Now is the time to take hardwood cuttings if you want to multiply your garden plants. Shrubs like Viburnmum, Abelias, Solanum, Hydrangeas, Tecoma, Coprosma work well. Use well matured wooded cuttings and keep them to the thickness of a pencil. Snip them at an angle with clean garden secateurs, so you can tell the top from the bottom. They should be about 15cm long. Cut the base just below a node and remove the leaves from the lower 2/3rd of the cutting. Remove any flowers or berries as well. Dip the bottom in rooting hormone and plant around the edges of pots or in a seeding tray. Make sure the cuttings don’t dry out by watering every couple of days and pot on after the summer in about 9 months’ time. Semi-hardwoods like Plectranthus, Salvias, Hypoestes can be taken after they have finished flowering at the end of Autumn.


Green walls, glass, steel and architectural styling are elements in the contemporary garden

Taking cuttings can be very easy. They can even be rooted in water like this.

Divide perennials

Now is the time to start dividing your perennials including grass-like shrubs like Dietes, Agapanthus, Clivia which have finished flowering for now. Take a clean, sharp spade and divide the plants you are willing to sacrifice. It’s best to replant the divided plants as soon as possible, or pot them up to grow through the winter and spring.

Feed your roses

At the end of the month it’s time to feed your roses with a high-potash fertilizer like 3:1:5 or 2:3:4 to sustain them through the winter months. Keep a look out for blackspot, a fungal disease that often starts this month and spray regularly to keep it under control if your roses are prone to it. When deadheading, remove the finished flowers, but keep as many leaves as possible to help build up their food reserves.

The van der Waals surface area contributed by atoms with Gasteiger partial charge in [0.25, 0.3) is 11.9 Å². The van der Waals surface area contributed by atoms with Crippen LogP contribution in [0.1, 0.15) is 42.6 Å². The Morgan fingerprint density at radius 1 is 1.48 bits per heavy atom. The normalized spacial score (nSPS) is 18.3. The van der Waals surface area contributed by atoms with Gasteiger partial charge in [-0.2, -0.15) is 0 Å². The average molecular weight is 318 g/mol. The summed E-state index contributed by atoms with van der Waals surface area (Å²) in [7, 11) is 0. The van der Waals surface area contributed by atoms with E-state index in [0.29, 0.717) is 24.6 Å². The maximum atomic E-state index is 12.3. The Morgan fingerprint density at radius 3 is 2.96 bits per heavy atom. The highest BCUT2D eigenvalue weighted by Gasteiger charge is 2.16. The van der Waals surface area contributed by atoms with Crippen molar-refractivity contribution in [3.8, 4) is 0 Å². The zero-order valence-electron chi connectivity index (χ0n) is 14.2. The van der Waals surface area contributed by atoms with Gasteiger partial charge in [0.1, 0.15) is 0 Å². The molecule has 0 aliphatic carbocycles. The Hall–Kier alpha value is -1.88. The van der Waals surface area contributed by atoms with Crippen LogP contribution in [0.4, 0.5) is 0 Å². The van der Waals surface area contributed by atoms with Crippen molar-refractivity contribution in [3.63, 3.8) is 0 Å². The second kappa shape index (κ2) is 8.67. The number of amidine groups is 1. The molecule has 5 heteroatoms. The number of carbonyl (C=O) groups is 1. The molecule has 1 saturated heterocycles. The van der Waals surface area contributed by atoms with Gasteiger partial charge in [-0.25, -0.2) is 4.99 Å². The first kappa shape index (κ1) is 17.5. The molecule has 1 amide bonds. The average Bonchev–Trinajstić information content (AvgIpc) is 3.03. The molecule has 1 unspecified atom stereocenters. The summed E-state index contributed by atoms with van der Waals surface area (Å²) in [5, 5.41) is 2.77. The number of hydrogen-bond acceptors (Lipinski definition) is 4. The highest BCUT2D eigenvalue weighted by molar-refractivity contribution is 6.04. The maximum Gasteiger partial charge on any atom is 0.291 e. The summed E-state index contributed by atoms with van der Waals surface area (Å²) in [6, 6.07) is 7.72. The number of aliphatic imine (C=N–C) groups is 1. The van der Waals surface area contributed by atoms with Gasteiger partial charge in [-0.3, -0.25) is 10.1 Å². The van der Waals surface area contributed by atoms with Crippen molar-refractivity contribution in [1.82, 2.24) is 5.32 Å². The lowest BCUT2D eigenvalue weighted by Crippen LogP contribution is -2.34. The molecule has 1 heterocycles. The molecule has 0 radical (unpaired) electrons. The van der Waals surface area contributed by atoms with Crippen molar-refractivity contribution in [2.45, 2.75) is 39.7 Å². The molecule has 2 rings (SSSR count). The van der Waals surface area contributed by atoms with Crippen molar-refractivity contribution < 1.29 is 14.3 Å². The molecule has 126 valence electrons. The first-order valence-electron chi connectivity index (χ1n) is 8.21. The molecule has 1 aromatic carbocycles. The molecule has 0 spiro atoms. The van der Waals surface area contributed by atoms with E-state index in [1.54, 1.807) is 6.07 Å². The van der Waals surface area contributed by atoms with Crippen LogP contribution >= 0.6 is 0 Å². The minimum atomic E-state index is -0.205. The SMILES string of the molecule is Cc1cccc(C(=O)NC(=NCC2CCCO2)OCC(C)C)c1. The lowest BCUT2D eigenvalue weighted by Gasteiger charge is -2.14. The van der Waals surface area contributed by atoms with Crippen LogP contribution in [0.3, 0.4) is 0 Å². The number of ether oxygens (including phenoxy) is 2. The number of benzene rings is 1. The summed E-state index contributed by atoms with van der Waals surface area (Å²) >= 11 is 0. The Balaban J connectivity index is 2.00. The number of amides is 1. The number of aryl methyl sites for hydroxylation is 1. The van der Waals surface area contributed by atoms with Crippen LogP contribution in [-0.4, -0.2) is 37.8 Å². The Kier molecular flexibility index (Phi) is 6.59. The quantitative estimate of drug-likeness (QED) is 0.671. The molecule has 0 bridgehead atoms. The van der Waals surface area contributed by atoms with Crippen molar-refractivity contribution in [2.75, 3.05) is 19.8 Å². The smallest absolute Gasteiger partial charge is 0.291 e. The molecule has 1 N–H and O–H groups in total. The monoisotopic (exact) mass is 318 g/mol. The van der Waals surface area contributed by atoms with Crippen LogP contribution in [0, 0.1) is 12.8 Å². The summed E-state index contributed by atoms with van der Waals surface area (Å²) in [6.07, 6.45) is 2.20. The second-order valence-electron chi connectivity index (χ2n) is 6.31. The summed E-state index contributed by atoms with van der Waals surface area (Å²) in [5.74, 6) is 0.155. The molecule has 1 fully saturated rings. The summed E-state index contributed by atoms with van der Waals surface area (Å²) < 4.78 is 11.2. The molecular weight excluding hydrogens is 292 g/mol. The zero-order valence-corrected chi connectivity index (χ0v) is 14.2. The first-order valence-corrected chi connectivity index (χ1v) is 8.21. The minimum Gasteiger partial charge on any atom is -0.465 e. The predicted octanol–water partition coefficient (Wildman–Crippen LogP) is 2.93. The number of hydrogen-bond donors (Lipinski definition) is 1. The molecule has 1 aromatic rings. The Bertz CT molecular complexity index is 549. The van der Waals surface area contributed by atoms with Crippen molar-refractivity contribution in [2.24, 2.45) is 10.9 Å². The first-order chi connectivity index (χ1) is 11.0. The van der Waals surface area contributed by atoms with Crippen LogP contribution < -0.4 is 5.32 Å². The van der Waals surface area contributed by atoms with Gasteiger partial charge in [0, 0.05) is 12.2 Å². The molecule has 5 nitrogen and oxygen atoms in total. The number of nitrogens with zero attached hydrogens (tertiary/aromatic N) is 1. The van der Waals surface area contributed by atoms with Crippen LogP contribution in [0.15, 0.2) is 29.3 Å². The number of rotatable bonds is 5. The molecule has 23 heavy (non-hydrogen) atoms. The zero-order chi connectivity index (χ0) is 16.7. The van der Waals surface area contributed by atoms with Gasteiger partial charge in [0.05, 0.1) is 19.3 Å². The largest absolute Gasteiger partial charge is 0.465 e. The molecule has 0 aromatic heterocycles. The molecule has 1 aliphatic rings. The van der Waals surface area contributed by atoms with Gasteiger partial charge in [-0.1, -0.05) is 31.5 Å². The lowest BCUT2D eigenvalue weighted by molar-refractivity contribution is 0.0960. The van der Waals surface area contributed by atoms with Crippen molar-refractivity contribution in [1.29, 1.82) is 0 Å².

Edgy rusty steel retaining and hardy succulent planting around a circular lawn

Dreaded ‘Blackspot’ on rose leaves should be regularly treated to prevent plant loss

In the Vegetable Garden

Now is the time to feed your citrus trees with Magnesium sulphate (Epsom salts) and 3:1:5 or 2:3:4 fertiliser. Sew seeds of roots crops like Onions, radishes, carrots, parsnips and beetroots in situ now as the cooler weather improves their germination. Thin out young plants over the next six weeks so there is sufficient space for each one to develop. A rule of thumb is to keep 3cm between them if you are going for dense coverage. If your root vegetables begin to show their ‘shoulders’, mound up a little more soil around them to keep them covered. Prepare beds or pots for strawberries by digging in lots of compost and general fertilizer, then plant out rooted runners. Garlic and strawberries are great companions in the garden. Cut back and remove any finished summer crops like squash, spinach, lettuce, mustard greens or any that have gone to seed that you don’t want again for now. Many of them can be replanted from seed now for the winter round.